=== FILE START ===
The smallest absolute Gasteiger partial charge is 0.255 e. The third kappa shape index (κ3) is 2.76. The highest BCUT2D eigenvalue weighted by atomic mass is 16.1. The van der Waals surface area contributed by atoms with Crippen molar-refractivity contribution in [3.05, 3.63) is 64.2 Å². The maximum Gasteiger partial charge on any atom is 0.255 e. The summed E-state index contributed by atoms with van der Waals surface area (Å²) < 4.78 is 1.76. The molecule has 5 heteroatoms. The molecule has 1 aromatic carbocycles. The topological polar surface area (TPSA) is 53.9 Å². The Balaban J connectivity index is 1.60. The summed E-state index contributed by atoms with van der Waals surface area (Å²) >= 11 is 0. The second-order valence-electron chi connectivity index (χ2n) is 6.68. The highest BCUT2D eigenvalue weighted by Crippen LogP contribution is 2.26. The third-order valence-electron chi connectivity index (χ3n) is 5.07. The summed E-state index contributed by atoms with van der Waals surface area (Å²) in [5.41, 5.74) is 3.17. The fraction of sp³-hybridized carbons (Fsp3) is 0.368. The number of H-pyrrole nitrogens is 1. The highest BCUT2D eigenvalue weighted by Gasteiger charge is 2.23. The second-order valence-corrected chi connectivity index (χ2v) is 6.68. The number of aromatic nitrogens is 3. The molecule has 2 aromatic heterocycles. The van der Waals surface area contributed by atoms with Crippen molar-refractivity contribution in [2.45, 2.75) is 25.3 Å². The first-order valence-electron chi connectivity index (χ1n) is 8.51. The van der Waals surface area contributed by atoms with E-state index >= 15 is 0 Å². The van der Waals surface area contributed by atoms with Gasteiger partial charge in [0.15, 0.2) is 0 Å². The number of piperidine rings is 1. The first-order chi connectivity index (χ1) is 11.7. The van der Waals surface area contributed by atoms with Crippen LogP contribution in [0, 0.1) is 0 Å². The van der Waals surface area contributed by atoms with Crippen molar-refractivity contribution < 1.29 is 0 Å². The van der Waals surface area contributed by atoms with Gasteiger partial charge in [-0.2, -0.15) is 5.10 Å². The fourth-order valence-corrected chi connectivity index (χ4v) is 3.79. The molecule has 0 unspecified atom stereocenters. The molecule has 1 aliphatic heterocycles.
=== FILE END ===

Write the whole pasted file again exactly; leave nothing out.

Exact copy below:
The smallest absolute Gasteiger partial charge is 0.255 e. The third kappa shape index (κ3) is 2.76. The highest BCUT2D eigenvalue weighted by atomic mass is 16.1. The van der Waals surface area contributed by atoms with Crippen molar-refractivity contribution in [3.05, 3.63) is 64.2 Å². The maximum Gasteiger partial charge on any atom is 0.255 e. The summed E-state index contributed by atoms with van der Waals surface area (Å²) < 4.78 is 1.76. The molecule has 5 heteroatoms. The molecule has 1 aromatic carbocycles. The topological polar surface area (TPSA) is 53.9 Å². The Balaban J connectivity index is 1.60. The summed E-state index contributed by atoms with van der Waals surface area (Å²) >= 11 is 0. The second-order valence-electron chi connectivity index (χ2n) is 6.68. The highest BCUT2D eigenvalue weighted by Crippen LogP contribution is 2.26. The third-order valence-electron chi connectivity index (χ3n) is 5.07. The summed E-state index contributed by atoms with van der Waals surface area (Å²) in [5.41, 5.74) is 3.17. The fraction of sp³-hybridized carbons (Fsp3) is 0.368. The number of H-pyrrole nitrogens is 1. The highest BCUT2D eigenvalue weighted by Gasteiger charge is 2.23. The second-order valence-corrected chi connectivity index (χ2v) is 6.68. The number of aromatic nitrogens is 3. The molecule has 2 aromatic heterocycles. The van der Waals surface area contributed by atoms with Crippen molar-refractivity contribution in [2.45, 2.75) is 25.3 Å². The first-order valence-electron chi connectivity index (χ1n) is 8.51. The van der Waals surface area contributed by atoms with E-state index >= 15 is 0 Å². The van der Waals surface area contributed by atoms with Gasteiger partial charge in [0.15, 0.2) is 0 Å². The number of piperidine rings is 1. The first-order chi connectivity index (χ1) is 11.7. The van der Waals surface area contributed by atoms with Crippen LogP contribution in [0, 0.1) is 0 Å². The van der Waals surface area contributed by atoms with Crippen molar-refractivity contribution < 1.29 is 0 Å². The van der Waals surface area contributed by atoms with Gasteiger partial charge in [-0.2, -0.15) is 5.10 Å². The fourth-order valence-corrected chi connectivity index (χ4v) is 3.79. The molecule has 0 unspecified atom stereocenters. The molecule has 1 aliphatic heterocycles.